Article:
Now those who were tyrants themselves before the election of one tyrant, are naturally averse to a power raised over them, and whole weight must ever lean heaviest on the subordinate orders. It is in the interest of the great, therefore, to diminish kingly power as much as possible, because whatever they take from it is naturally restored to themselves; and all they have to do in a state is to undermine a single tyrant, by which they resume their primaeval authority. Now a state may be so constitutionally circumstanced, its laws may be so disposed, and its men of opulence so minded, as all to conspire to carry on this business of undermining monarchy. If the circumstances of the state be such, for instance, as to favor the accumulation of wealth, and make the opulent still more rich, this will encrease their strength and their ambition. But an accumulation of wealth must necessarily be the consequence in a state when more riches flow in from external commerce, than arise from internal industry; for external commerce can only be managed to advantage by the rich, and they have also at the same time all the emoluments arising from internal industry; so that the rich, in such a state, have two sources of wealth, whereas the poor have but one. Thus wealth in all commercial states is found to accumulate, and such have hitherto in time become aristocratical. Besides this, the very laws of a country may contribute to the accumulation of wealth; as when those natural ties that bind the rich and the poor together are broken, and it is ordained that the rich shall only marry among each other; or when the learned are held unqualified to serve their country as counsellors merely from a defect of opulence, and wealth is thus made the object of a wise man's ambition; by these means I say, and such means as these, riches will accumulate. The possessor of accumulated wealth, when furnished with the necessaries and pleasures of life, can employ the superfluity of fortune only in purchasing power. That is differently speaking, in making dependants, in purchasing the liberty of the needy or the venal, of men who are willing to bear the mortification of contiguous tyranny for bread. Thus each very opulent man generally gathers round him a circle of the poorest of the people; and the polity abounding in accumulate wealth, may be compared to a Cartesian system, each orb with a vortex of its own. Those, however, who are willing to move in a great man's vortex, are only such as must be slaves, the rabble of mankind, whose souls and whose education are adapted to servitude, and who know nothing of liberty except the name. But there must still be a large number of the people without the sphere of the opulent man's influence, namely, that order of men which subsists between the very rich and the very rabble; those men who are possest of too large fortunes to submit to the neighboring man in power, and yet are too poor to set up for tyranny themselves. In this middle order of mankind are generally to be found all the arts, wisdom, and virtues of society. This order alone is known to be the true preserver of freedom, and may be called the People.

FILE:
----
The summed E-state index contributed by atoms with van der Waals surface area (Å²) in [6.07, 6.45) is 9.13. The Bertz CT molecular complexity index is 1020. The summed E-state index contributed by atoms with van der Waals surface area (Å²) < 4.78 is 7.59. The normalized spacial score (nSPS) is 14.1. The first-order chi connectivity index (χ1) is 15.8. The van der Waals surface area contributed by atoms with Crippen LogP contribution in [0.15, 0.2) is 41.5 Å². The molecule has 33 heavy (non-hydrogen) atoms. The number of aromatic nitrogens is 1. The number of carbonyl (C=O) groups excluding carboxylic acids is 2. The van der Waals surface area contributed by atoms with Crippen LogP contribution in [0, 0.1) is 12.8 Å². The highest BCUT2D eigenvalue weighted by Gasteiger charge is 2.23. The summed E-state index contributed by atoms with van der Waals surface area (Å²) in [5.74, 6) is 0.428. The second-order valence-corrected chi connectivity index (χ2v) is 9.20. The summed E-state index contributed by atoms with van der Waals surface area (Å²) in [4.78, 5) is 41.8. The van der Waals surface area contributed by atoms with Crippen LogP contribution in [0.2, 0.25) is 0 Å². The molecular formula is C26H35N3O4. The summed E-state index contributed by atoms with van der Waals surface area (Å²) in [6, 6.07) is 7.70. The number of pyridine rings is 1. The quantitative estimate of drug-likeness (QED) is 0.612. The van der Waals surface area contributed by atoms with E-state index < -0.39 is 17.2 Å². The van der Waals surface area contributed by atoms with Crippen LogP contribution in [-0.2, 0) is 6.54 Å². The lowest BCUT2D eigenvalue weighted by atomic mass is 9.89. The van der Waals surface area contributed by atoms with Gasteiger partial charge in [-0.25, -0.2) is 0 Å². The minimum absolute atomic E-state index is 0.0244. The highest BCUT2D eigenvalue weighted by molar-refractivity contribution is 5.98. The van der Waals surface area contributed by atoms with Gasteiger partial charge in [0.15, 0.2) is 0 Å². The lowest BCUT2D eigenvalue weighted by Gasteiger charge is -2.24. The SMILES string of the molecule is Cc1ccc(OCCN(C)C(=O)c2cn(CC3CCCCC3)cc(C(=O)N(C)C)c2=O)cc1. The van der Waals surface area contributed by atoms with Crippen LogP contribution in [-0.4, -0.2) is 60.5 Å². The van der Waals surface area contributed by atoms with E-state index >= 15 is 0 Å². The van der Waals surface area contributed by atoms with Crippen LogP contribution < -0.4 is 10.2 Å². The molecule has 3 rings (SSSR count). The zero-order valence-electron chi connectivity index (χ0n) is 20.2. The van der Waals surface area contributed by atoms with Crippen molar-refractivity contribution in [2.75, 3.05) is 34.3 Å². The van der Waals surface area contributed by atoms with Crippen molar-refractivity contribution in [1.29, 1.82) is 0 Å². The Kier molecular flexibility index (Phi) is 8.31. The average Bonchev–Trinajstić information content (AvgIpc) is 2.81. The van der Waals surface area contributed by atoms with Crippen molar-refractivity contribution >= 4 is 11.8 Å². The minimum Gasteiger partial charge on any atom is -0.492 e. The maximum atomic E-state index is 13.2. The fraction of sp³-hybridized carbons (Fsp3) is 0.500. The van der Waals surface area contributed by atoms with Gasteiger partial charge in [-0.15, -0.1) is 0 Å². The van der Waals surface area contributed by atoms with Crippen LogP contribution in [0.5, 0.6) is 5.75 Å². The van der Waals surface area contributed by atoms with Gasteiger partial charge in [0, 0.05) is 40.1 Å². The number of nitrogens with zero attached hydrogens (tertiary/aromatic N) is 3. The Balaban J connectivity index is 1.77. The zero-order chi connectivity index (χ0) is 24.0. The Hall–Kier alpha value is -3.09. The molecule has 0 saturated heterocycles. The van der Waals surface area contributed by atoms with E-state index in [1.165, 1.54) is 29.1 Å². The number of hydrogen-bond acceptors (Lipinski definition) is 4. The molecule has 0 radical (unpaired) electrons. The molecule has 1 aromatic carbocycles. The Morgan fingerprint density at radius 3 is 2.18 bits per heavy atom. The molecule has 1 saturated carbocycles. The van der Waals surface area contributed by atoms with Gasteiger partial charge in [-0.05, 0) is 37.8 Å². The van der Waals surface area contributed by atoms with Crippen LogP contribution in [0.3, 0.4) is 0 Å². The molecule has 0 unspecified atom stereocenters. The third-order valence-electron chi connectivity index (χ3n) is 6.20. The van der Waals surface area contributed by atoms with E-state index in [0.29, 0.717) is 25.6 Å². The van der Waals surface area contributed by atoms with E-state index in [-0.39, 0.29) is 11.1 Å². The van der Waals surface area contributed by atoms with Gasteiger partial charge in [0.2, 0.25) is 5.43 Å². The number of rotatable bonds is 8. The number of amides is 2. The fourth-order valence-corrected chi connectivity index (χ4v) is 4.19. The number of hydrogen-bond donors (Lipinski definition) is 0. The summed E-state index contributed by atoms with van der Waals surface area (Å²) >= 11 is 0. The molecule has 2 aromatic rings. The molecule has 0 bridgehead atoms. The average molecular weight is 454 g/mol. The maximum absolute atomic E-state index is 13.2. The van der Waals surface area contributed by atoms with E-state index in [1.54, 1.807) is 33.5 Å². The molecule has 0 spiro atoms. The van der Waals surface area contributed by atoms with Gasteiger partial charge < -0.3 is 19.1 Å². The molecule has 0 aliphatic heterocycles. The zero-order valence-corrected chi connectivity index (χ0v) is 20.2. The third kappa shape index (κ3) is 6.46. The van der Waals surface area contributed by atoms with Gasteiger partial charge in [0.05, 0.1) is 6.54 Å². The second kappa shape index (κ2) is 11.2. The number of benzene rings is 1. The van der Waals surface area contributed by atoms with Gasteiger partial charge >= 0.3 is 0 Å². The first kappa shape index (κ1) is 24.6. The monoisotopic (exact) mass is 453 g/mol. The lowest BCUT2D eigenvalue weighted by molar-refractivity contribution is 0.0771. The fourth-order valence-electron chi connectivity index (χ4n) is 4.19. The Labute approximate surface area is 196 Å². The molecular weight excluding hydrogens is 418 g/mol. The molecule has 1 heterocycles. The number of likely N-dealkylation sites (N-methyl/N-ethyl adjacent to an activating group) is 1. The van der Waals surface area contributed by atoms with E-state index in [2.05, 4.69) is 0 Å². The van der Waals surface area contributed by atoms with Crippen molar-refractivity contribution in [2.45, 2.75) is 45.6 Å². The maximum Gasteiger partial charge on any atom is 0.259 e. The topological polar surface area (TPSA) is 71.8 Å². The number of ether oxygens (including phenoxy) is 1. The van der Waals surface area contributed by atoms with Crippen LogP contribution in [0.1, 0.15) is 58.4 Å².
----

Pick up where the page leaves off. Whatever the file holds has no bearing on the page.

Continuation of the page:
Now it may happen that this middle order of mankind may lose all its influence in a state, and its voice be in a manner drowned in that of the rabble; for if the fortune sufficient for qualifying a person at present to give his voice in state affairs, be ten times less than was judged sufficient upon forming the constitution, it is evident that greater numbers of the rabble will be introduced into the political system, and they ever moving in the vortex of the great, will follow where greatness shall direct. In such a state, therefore, all that the middle order has left, is to preserve the prerogative and privileges of the one principal tyrant with the most sacred circumspection. For he divides the power of the rich, and calls off the great from falling with tenfold weight on the middle order placed beneath them. The middle order may be compared to a town of which the opulent are forming a siege, and which the tyrant is is hastening to relieve. While the besiegers are in dread of the external enemy, it is but natural to offer the townsmen the most specious terms; to flatter them with sounds, and amuse them with privileges: but if they once defeat the tyrant, the walls of the town will be but a small defence to its inhabitants. What they may expect, may be seen by turning our eyes to Holland, Genoa, or Venice, where the laws govern the poor, and the rich govern the law. I am then for, and would die for, monarchy, sacred monarchy; for if there be anything sacred amongst men, it must be the the anointed sovereign of his people, and every diminution of his power in war, or in peace, is an infringement upon the real liberties of the subject. The sounds of liberty, patriotism, and Britons, have already done much, it is to be hoped that the true sons of freedom will prevent their ever doing more. I have known many of those bold champions of liberty in my time, yet do I not remember one that was not in his heart and in his family a tyrant."